Marketers differ on copyright questions

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A lot of people still don't understand that they can't take other people's information and post it Legal stores Have some legal horror (or success) stories you'd like to share? Let us know.: It's not a simple question: Should marketers copyright the information they put on their World Wide Web site?

"Yes" seems the logical answer, but how strident should marketers be in limiting the dissemination of what is, after all, their property? And is it ever right for them to not copyright their information?

It all depends.

On the digitized Internet, a person can grab information -- text, video, audio -- from a marketer's Web site with just a few mouse clicks. From there, they can do any number of things with it, good or bad, legal or illegal.

And sometimes, people don't know they're doing anything wrong.

"A lot of people still don't understand that they can't take other people's information and post it," says Patrick Spain, president and CEO of Austin, Texas-based Hoovers, which last year discovered a man in Cleveland was posting its information on his Web site.

"He naively thought he could do it," Mr. Spain says.

The man quit when notified he was violating the law.


Hoovers, whose stock in trade is selling information, has posted several pages on its Web site of legalese about restrictions on use, liability and copyright issues.

Still, some companies purposely avoid flexing their online legal muscles in favor of making their sites as user-friendly as possible.

"We want people to distribute and use our information such as our description of services and new products," says a spokesperson for Federal Express Corp., Memphis, Tenn.

"That's why we haven't gone overboard" in legal language, the spokesperson says.

The company simply includes a short copyright notice on its home page.

Adds Gary Gron, corporate patent counsel for Columbus, Ind.-based Cummins Engine Co.: "If the purpose of the site is to sell products, you don't want to restrict people from distributing sales literature. It's like having sales literature at a trade show but saying you can only have one."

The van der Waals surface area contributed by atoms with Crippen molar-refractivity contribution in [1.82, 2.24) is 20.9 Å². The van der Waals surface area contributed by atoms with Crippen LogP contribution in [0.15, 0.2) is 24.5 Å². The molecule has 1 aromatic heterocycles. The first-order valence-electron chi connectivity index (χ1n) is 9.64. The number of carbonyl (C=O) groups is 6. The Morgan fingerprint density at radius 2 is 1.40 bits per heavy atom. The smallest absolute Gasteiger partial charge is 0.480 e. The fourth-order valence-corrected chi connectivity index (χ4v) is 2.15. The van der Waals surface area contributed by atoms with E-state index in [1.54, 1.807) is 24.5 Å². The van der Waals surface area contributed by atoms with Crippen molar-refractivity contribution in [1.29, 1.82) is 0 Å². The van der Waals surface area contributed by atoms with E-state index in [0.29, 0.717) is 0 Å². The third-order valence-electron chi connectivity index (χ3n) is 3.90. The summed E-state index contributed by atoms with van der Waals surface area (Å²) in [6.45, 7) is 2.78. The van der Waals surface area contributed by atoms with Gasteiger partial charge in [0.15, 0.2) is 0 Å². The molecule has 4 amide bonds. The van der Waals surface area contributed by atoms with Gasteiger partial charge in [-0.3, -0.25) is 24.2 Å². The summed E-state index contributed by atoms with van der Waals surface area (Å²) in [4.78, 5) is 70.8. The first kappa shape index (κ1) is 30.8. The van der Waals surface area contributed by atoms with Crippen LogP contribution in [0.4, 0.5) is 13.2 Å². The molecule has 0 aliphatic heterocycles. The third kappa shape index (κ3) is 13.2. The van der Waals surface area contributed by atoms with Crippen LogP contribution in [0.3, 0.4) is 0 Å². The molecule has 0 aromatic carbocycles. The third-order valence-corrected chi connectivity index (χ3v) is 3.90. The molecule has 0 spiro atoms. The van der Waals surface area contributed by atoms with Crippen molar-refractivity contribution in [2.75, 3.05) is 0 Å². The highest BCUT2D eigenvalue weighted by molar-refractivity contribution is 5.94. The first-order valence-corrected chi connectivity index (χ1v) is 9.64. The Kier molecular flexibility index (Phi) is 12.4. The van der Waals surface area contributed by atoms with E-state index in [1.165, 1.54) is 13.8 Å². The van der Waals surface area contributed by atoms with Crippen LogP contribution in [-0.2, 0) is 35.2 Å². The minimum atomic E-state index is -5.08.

Like most online activity, there are no hard-and-fast rules governing protection of site content, and little cyber case law to shed guidance.


"It's all over the map from no notice to extreme disclaimers and conditions," says Mr. Gron.

Mr. Gron notes that electronic companies seem to have the lengthiest disclaimers, while manufacturers tend to have the shortest.

"Is it necessary to have warranties and disclaimers?" asks John Place Sr., corporate counsel for Mountain View, Calif.-based Adobe Systems.

"The answer is who knows whether it is necessary. There certainly have not been any court cases on this."


So, what's a marketer to do?

Andy Epstein, corporate counsel for Nets, a Cambridge, Mass-based provider of Internet-based business-to-business services, including and Business Network, advises marketers to "balance your legal issues with your marketing goals. You want to cover the legal issues but you don't want to scare people away."

Ernest Ferraro, a New York lawyer specializing in intellectual property rights, advises marketers to "consider whether it would damage you if someone made an unauthorized copy" of your information, as well as the other side of the issue: Is it beneficial to have someone make a copy?

Cummins, which has mainly product information on its site, includes only a short copyright notice on its home page.

Actually, including a copyright notice is not necessary for a site to be copyright-protected provided the content is original and creative.

To be on the safe side, however, lawyers advise companies to post a copyright notice on their home page and some suggest including it on every Web page.

"It puts the world on notice that you're claiming copyright," says Neal Goldman, vice president and general counsel for Nets.

That makes it difficult for a person to turn around and claim he didn't know a site was copyright-protected.

"We have a legal link at the bottom of every page to our copyright page," says Mr. Place. "You never know what order a person will be viewing a site."

A copyright notice should include the copyright symbol and the author's name.

Mr. Ferraro suggests including the word "copyright" after the symbol since many Web browsers misread the copyright symbol.

Because a Web site's content may come from many sources and be posted so quickly, some marketers include disclaimers limiting themselves from liability if the information proves to be inaccurate.

"Because we offer services which people will use to market their businesses and to attract customers, we need to set users' expectations about the performance and reliability of the Internet," says Nets' Mr. Epstein.

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